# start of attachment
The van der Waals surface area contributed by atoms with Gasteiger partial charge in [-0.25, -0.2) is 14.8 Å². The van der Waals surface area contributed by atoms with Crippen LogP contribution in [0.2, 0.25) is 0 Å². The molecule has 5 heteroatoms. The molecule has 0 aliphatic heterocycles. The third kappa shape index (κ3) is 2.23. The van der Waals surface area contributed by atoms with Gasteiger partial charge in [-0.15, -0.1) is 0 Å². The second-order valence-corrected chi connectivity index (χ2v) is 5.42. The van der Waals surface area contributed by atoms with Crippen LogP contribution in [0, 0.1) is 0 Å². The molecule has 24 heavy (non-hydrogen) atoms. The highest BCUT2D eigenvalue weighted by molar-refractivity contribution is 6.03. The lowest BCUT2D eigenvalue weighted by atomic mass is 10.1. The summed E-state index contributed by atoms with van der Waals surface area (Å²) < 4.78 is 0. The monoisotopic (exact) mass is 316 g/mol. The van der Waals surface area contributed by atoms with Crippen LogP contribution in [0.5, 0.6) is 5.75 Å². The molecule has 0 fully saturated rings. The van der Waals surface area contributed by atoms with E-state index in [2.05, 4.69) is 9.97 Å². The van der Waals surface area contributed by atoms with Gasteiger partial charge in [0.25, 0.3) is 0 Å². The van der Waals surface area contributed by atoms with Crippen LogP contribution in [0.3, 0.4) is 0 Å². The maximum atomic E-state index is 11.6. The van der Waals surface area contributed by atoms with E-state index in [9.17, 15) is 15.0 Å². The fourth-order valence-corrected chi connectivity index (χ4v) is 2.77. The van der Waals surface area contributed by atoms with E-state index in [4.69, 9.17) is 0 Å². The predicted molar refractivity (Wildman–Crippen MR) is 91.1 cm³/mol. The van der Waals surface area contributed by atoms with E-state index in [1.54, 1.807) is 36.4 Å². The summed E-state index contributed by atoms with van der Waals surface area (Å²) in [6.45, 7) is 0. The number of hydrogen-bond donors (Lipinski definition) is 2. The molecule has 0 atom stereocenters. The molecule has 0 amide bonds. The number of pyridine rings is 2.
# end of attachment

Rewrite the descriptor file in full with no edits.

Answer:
The van der Waals surface area contributed by atoms with Gasteiger partial charge in [-0.25, -0.2) is 14.8 Å². The van der Waals surface area contributed by atoms with Crippen LogP contribution in [0.2, 0.25) is 0 Å². The molecule has 5 heteroatoms. The molecule has 0 aliphatic heterocycles. The third kappa shape index (κ3) is 2.23. The van der Waals surface area contributed by atoms with Gasteiger partial charge in [-0.15, -0.1) is 0 Å². The second-order valence-corrected chi connectivity index (χ2v) is 5.42. The van der Waals surface area contributed by atoms with Crippen LogP contribution in [0, 0.1) is 0 Å². The molecule has 24 heavy (non-hydrogen) atoms. The highest BCUT2D eigenvalue weighted by molar-refractivity contribution is 6.03. The lowest BCUT2D eigenvalue weighted by atomic mass is 10.1. The summed E-state index contributed by atoms with van der Waals surface area (Å²) < 4.78 is 0. The monoisotopic (exact) mass is 316 g/mol. The van der Waals surface area contributed by atoms with Crippen LogP contribution in [0.5, 0.6) is 5.75 Å². The molecule has 0 fully saturated rings. The van der Waals surface area contributed by atoms with E-state index in [2.05, 4.69) is 9.97 Å². The van der Waals surface area contributed by atoms with Gasteiger partial charge in [0.25, 0.3) is 0 Å². The van der Waals surface area contributed by atoms with Crippen LogP contribution in [0.3, 0.4) is 0 Å². The maximum atomic E-state index is 11.6. The van der Waals surface area contributed by atoms with E-state index in [9.17, 15) is 15.0 Å². The fourth-order valence-corrected chi connectivity index (χ4v) is 2.77. The van der Waals surface area contributed by atoms with E-state index in [4.69, 9.17) is 0 Å². The predicted molar refractivity (Wildman–Crippen MR) is 91.1 cm³/mol. The van der Waals surface area contributed by atoms with E-state index in [1.54, 1.807) is 36.4 Å². The summed E-state index contributed by atoms with van der Waals surface area (Å²) in [6.45, 7) is 0. The number of hydrogen-bond donors (Lipinski definition) is 2. The molecule has 0 atom stereocenters. The molecule has 0 amide bonds. The number of pyridine rings is 2.